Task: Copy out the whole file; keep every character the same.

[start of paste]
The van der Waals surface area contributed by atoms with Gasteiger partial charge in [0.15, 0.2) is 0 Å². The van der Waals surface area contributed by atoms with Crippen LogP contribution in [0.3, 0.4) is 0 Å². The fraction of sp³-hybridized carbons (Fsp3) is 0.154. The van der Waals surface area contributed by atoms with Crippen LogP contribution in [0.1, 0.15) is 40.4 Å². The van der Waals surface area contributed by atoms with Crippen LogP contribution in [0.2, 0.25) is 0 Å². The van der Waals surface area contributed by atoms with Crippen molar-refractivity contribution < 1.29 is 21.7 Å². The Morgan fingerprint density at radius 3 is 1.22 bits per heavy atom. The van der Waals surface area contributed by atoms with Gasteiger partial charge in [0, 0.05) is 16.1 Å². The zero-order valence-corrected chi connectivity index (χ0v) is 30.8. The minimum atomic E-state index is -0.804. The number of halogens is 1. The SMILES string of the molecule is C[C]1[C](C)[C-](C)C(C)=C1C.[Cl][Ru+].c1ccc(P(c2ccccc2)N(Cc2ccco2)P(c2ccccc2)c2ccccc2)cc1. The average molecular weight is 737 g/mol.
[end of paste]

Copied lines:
The van der Waals surface area contributed by atoms with Gasteiger partial charge in [0.15, 0.2) is 0 Å². The van der Waals surface area contributed by atoms with Crippen LogP contribution in [0.3, 0.4) is 0 Å². The fraction of sp³-hybridized carbons (Fsp3) is 0.154. The van der Waals surface area contributed by atoms with Crippen LogP contribution in [0.1, 0.15) is 40.4 Å². The van der Waals surface area contributed by atoms with Crippen LogP contribution in [0.2, 0.25) is 0 Å². The van der Waals surface area contributed by atoms with Crippen molar-refractivity contribution < 1.29 is 21.7 Å². The Morgan fingerprint density at radius 3 is 1.22 bits per heavy atom. The van der Waals surface area contributed by atoms with Gasteiger partial charge in [0, 0.05) is 16.1 Å². The zero-order valence-corrected chi connectivity index (χ0v) is 30.8. The minimum atomic E-state index is -0.804. The number of halogens is 1. The SMILES string of the molecule is C[C]1[C](C)[C-](C)C(C)=C1C.[Cl][Ru+].c1ccc(P(c2ccccc2)N(Cc2ccco2)P(c2ccccc2)c2ccccc2)cc1. The average molecular weight is 737 g/mol.